Oamaru Heritage Precinct workshop : future thinking for a thriving community

Oamaru Heritage Precinct workshop: future thinking for a thriving community

In February this year, a workshop was held in Oamaru to bring together heritage tourism stakeholders to explore future options for the town and its heritage precinct. Attendees included tenants from the heritage precinct, and members of the Waitaki District Council and Whitestone Civic Trust.

Funded by QuakeCoRE, the participatory decision-support workshop was run by Dr Caroline Orchiston and post-graduate student Will Stovall, from the University of Otago, in conjunction with Tracy Hatton, from Resilient Organisations.

Participants were invited to put aside their own agendas and consider the ‘bigger picture’ issues for Oamaru, with the overarching goal of creating ‘a thriving community for all’.

They were presented with five hypothetical projects that could benefit Oamaru. The projects were: the pedestrianisation of Harbour Street; the extension of the railway line; the installation of a proposed zipline; gaining world heritage status for Oamaru; and earthquake strengthening of heritage buildings.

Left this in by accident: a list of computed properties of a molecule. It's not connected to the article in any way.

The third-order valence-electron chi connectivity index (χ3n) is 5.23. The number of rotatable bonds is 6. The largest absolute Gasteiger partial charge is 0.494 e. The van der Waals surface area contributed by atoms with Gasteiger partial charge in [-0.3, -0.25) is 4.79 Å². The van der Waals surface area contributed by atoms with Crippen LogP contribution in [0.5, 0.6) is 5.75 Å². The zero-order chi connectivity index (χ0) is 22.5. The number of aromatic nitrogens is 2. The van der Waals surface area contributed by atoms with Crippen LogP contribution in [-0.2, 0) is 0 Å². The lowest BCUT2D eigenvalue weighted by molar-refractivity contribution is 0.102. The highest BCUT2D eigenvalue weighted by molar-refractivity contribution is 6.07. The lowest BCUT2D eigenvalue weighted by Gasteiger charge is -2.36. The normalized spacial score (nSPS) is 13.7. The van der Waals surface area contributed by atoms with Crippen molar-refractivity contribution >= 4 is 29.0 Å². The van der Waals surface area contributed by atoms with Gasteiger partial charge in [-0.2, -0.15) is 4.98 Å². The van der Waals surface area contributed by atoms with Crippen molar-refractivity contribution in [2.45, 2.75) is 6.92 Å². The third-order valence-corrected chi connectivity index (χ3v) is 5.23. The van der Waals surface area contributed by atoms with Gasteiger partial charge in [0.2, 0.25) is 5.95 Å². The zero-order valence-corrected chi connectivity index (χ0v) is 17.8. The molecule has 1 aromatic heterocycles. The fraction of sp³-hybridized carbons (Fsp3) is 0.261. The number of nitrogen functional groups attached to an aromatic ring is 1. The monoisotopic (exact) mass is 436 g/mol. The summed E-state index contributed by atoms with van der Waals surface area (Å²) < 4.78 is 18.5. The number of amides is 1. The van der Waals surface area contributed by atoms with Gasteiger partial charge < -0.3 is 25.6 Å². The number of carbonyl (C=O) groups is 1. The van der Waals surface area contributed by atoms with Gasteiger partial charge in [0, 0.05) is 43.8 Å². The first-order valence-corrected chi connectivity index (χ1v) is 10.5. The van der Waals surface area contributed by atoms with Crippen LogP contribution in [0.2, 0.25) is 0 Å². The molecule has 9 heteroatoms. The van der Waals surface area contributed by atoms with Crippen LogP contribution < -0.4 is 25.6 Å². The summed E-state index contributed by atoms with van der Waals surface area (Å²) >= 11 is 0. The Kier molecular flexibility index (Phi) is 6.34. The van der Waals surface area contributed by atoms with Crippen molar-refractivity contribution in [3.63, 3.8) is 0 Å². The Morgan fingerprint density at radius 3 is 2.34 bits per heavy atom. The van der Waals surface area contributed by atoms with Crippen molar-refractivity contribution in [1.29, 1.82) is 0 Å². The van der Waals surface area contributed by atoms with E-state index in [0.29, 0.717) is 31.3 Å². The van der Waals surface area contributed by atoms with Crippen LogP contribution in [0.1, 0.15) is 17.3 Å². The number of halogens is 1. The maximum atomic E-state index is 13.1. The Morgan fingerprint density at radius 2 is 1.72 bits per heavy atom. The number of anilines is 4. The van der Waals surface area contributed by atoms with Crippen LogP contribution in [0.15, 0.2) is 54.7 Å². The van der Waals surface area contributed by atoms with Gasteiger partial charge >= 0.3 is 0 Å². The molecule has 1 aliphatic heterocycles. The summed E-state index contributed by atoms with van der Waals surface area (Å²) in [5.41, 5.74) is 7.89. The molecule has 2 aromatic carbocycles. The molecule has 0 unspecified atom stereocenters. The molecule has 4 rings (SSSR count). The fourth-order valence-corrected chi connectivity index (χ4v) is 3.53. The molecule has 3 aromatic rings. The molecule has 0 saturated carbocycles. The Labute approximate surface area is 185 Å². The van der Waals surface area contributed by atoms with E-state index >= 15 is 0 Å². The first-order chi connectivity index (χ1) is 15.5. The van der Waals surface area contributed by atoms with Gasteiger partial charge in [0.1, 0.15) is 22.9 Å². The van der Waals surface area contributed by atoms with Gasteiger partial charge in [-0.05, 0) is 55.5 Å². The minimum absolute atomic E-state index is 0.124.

The projects were then tested against three hypothetical situations to help determine which would stand up best against the scenarios if they happened in the near future.  The scenarios discussed among stakeholders included the decline of tourism in Oamaru, what would happen to the projects if a devastating earthquake struck the town, and how the projects would run if the tourism market remained the same.  Results showed that stakeholders preferred the pedestrianisation of Harbour Street and Oamaru pushing for world heritage status.

Although the intent of the workshop was not to reach any actual decisions, the project scores that emerged from the workshop provide Oamaru decision-makers with potentially interesting insights into how this group of participants perceived the future opportunities for Oamaru. Feedback from participants suggests that the structured process was very useful in working towards achieving a consensus and helping them to understand how collective decision-making can be achieved and the rationale behind decisions.